10. This section and similar sections have frequently been before the Courts; some of the cases I am about to cite were dealt with upon this section, others upon the sections analogous to it. But all seem applicable to the section we have to deal with.

11. The earliest of these cases is Ameeroonnissa Bibi v. Benode Ram Sein 2 W.R. 29. It is there said: 'As to Fakirpara it was bought in the name of the son of Afzul Ali at a sale under Act I of 1845; and it is contended before us that, under Section 21 of that Act, a judgment-creditor of Afzul Ali is precluded from attaching the property in execution of a decree against him. But the section in question was not intended to protect purchases made in the name of third parties from the operation of decrees against the persons beneficially entitled to the purchased property.'

12. Here there is an express decision that, in such a case as the present, the property may be attached and sold as the property of the real owner; and it certainly would be a monstrous thing if it might be attached and sold as the property of the real owner, and yet the purchaser under such attachment and sale should take no title.

13. The next case to which I think it is necessary to refer is Tara Soonduree Debee v. Oojul Monee Dasee 14 W.R. 111. I refer to that case, although it is not so nearly in point as some others, because it seems to indicate the real principle which lies at the root of the matter. At page 111, it is said: 'The Full Bench decision in Bihuns Kunwar v. Behari Lall 3 B.L.R.F.B. 15 : 11 W.R.F.B. 16, has been quoted to us as a precedent in this case. The ruling laid down in that case was that where a certified purchaser claimed to recover possession from a party in possession, the party in possession could not plead that the certified purchase was merely a fictitious purchase for him. But the decision went on to say that if the benamidar should acknowledge the purchase to have been made benami and waive the right conferred on him by Sections 259 and 260, and give up possession to the real owner, such act would probably amount to a transfer of the title as well as of the possession to the real purchaser; and then the decision goes on to hold that on the facts of that case there was no difficulty arising from this ruling in the Full Bench case.'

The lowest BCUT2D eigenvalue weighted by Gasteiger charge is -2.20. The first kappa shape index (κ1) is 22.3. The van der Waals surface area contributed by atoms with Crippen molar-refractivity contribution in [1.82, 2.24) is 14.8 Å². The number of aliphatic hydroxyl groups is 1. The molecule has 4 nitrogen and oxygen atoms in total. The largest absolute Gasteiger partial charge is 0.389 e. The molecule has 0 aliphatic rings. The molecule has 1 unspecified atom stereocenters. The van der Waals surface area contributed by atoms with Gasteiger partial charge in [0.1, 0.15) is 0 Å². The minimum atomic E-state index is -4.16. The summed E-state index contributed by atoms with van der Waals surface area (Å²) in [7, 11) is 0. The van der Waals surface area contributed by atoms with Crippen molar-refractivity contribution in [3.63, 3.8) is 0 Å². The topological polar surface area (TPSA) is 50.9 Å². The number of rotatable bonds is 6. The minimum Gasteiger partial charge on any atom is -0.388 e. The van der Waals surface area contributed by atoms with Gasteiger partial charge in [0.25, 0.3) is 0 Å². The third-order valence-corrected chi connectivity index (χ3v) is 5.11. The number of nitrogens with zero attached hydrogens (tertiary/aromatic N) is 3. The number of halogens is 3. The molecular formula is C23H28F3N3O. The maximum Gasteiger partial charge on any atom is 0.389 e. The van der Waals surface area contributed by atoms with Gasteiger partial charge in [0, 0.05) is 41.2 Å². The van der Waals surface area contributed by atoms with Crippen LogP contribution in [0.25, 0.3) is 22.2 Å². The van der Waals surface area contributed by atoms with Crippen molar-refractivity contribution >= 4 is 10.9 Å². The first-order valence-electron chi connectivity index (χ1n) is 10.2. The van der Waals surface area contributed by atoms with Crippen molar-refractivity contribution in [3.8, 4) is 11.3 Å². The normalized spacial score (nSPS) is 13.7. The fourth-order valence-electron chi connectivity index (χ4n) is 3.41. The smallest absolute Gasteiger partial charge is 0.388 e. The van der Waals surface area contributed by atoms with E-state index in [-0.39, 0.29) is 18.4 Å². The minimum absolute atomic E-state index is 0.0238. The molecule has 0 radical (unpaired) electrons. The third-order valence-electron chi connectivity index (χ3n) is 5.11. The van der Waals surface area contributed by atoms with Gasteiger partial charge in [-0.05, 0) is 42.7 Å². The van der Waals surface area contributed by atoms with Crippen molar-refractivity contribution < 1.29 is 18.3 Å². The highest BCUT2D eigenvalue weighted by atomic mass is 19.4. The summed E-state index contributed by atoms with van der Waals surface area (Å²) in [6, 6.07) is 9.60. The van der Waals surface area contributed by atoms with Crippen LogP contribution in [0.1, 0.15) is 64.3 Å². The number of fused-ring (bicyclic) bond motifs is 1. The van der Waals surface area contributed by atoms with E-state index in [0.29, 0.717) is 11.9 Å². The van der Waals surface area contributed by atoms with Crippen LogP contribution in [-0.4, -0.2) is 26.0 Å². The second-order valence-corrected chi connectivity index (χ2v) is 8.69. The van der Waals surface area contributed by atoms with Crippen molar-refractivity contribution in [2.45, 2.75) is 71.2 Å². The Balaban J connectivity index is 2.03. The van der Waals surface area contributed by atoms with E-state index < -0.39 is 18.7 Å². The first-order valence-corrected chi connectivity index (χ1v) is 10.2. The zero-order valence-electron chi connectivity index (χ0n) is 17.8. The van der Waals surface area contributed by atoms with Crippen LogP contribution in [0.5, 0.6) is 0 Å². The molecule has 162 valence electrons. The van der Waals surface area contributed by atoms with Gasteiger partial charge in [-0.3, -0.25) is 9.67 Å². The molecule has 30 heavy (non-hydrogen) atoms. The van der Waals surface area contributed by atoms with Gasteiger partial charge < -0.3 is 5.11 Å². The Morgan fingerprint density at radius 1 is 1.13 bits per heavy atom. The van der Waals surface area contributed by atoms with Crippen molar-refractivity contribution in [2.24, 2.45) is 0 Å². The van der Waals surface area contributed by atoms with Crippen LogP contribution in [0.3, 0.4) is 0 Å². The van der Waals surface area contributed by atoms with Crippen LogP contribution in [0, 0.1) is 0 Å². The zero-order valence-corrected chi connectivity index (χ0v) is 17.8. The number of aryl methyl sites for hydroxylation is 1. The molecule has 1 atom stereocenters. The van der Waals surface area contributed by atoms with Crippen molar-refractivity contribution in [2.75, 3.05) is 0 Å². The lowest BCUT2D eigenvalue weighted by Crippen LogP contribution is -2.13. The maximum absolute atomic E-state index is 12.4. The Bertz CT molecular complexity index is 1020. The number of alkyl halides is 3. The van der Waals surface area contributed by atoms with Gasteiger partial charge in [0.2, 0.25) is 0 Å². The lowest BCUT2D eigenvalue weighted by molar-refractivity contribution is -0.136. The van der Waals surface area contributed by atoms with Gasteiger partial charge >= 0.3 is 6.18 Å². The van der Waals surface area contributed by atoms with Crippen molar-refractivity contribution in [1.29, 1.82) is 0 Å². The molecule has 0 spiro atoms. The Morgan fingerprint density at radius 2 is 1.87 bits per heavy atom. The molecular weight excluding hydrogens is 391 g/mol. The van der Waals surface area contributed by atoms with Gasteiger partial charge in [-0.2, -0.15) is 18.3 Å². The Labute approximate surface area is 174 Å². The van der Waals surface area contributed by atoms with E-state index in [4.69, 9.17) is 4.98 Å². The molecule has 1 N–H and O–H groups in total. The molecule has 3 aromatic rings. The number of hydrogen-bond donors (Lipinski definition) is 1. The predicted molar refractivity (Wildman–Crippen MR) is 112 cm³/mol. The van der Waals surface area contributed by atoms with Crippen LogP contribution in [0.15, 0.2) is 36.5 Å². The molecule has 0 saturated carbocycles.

14. I refer to this case as showing that what the section was intended to prohibit were controversies and claims between the real owner and the benamidar which the real owner may seek to enforce by suit against the benamidar.

15. Then there is a case in the same volume at page 372 Brijo Beharee Singh v. Shah Wajed Hossein 14 W.R. 372. That case seems to be on all fours with the present, with one difference, namely, that in that case the plaintiff was the person claiming under the benamidar, and it was held that the benami character of the transaction might be set up as a defence to that suit, the defendants being the purchasers at a sale in execution of a decree against the real owner.

16. Then there is the case of Bukshee Booniadi Lal v. Bukshee Dewkee Nundun Lall 19 W.R. 223 in which it was held that the fact of a sale certificate being taken in the name of a benamidar did not preclude the raising afterwards of any question as to the real title. That was the case of a sale certificate taken in the name of one member of an undivided family, and it was held that that did not preclude enquiry afterwards, and a finding that the property so purchased was family property purchased in the name of one member of the family.

17. Then there is also a case to which we have been referred Sohun Lall v. Lala Gya Pershad 6 N.W.P. 265 where dealing with an analogous section to the present it was held that Section 260 of the then Procedure Code 'does not apply to a case such as the one under appeal; for if it did, it would cause great injustice by allowing the judgment-debtor to retain possession of property which in equity ought to be given up to the decree-holder; and as shown above, such a procedure would be opposed to the object of the Code.'

18. These seem to be the authorities on the matter and they all point one way.

19. The result is that, in our opinion, the objection founded on Section 36 is not well founded. The appeal, therefore, fails on all points and will be dismissed with costs.